Many individuals choose to appoint a professional such as their solicitor, for example, as their executor. This is quite different to their executor choosing to instruct solicitors to act for them in the administration. Professional executors are appointed often in practice for a variety of reasons and can be appointed alongside family members or on their own.
Reasons for choosing a professional executor
- the individual may have no family/close friends who are capable or available to act;
- they may feel the role is too burdensome for a family member or close friend;
- they may fear disagreement if certain individuals are appointed over others;
- reasons of confidentiality;
- a way of indicating their wish for a particular firm/solicitor to be instructed in the administration of their estate; or
- they want someone independent with no personal interest to undertake this role.
Does having a professional executor result in added cost?
Professional executors will charge for their time (as they would if simply acting for the executor in the administration) but the fact that they are executor in addition to being the solicitor acting should not result in additional cost.
How can an executor be removed?
Just because someone has been appointed executor in a Will, it does not necessarily mean that they must undertake this role. In Scotland, whilst a sole executor cannot simply resign, they can appoint someone else and then resign themselves. An executor appointed with others on a joint basis has no obligation to act and can decline to do so; a document recording this will need to be signed.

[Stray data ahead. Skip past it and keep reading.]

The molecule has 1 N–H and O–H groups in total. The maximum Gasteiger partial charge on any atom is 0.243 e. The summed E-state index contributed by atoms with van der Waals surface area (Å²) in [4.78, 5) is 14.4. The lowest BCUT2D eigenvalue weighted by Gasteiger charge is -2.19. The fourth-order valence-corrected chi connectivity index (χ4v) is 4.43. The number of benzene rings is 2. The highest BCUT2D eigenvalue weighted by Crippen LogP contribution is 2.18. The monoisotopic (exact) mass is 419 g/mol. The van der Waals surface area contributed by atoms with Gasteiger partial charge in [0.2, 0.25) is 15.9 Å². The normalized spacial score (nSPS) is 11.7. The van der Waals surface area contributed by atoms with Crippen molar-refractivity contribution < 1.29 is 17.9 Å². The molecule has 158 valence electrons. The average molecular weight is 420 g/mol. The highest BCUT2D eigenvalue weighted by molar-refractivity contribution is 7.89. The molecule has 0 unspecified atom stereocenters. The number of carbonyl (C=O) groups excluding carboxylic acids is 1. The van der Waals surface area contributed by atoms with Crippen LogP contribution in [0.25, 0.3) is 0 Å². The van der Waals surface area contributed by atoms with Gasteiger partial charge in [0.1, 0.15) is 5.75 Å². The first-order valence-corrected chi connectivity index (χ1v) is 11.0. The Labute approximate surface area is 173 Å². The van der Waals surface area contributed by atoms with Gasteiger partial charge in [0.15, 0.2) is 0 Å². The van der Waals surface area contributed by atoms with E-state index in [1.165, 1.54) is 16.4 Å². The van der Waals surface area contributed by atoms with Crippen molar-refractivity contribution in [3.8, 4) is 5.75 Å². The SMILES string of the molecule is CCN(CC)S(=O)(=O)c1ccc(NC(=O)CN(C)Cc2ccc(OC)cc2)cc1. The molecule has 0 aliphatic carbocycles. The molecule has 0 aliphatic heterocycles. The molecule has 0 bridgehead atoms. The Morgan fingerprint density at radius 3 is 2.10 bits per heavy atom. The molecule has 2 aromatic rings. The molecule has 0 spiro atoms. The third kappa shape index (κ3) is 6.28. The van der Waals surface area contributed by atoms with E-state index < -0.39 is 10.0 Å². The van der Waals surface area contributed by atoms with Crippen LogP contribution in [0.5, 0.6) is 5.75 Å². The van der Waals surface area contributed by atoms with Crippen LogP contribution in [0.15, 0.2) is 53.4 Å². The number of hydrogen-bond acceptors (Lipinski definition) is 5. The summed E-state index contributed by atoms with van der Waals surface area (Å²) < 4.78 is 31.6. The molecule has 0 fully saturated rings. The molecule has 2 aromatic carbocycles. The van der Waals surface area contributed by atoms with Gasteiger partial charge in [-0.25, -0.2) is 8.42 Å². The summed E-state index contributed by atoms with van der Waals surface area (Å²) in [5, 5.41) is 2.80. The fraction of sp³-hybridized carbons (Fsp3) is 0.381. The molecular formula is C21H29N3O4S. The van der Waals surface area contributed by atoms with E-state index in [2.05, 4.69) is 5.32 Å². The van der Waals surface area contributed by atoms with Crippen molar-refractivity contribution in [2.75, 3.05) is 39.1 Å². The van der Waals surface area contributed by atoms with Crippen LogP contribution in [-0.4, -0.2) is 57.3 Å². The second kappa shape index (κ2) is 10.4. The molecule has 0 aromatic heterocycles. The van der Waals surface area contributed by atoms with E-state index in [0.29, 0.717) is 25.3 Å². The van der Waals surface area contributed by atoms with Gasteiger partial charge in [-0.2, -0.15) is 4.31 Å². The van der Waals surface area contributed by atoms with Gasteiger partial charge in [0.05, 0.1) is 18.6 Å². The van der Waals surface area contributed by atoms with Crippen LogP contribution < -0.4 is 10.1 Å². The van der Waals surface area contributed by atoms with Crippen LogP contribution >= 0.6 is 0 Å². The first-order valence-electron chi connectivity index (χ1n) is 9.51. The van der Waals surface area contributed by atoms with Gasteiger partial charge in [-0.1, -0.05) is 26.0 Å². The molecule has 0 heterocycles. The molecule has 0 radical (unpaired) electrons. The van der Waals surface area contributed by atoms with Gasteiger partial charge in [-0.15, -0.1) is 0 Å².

However if an executor, professional or otherwise, is proving unruly and will not resign, there are options available to remove them. On an application by an interested person, the court will remove an executor if they are:
- incapable of acting due to physical or mental disability; or
- absent from the UK continuously for at least six months or have disappeared for at least six months.
With regard to the first two situations, the court must remove an executor if the position is sufficiently proven, whilst in the latter two situations, the court has discretion.
In addition, the Court of Session has general discretion to remove an executor on an application by a co-executor or beneficiary. Of course, raising such an action in court could prove costly and there is no guarantee of success.
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Should you have any questions regarding the appointment of executors or dealing with problematic executors, our Private Client specialists would be happy to help.
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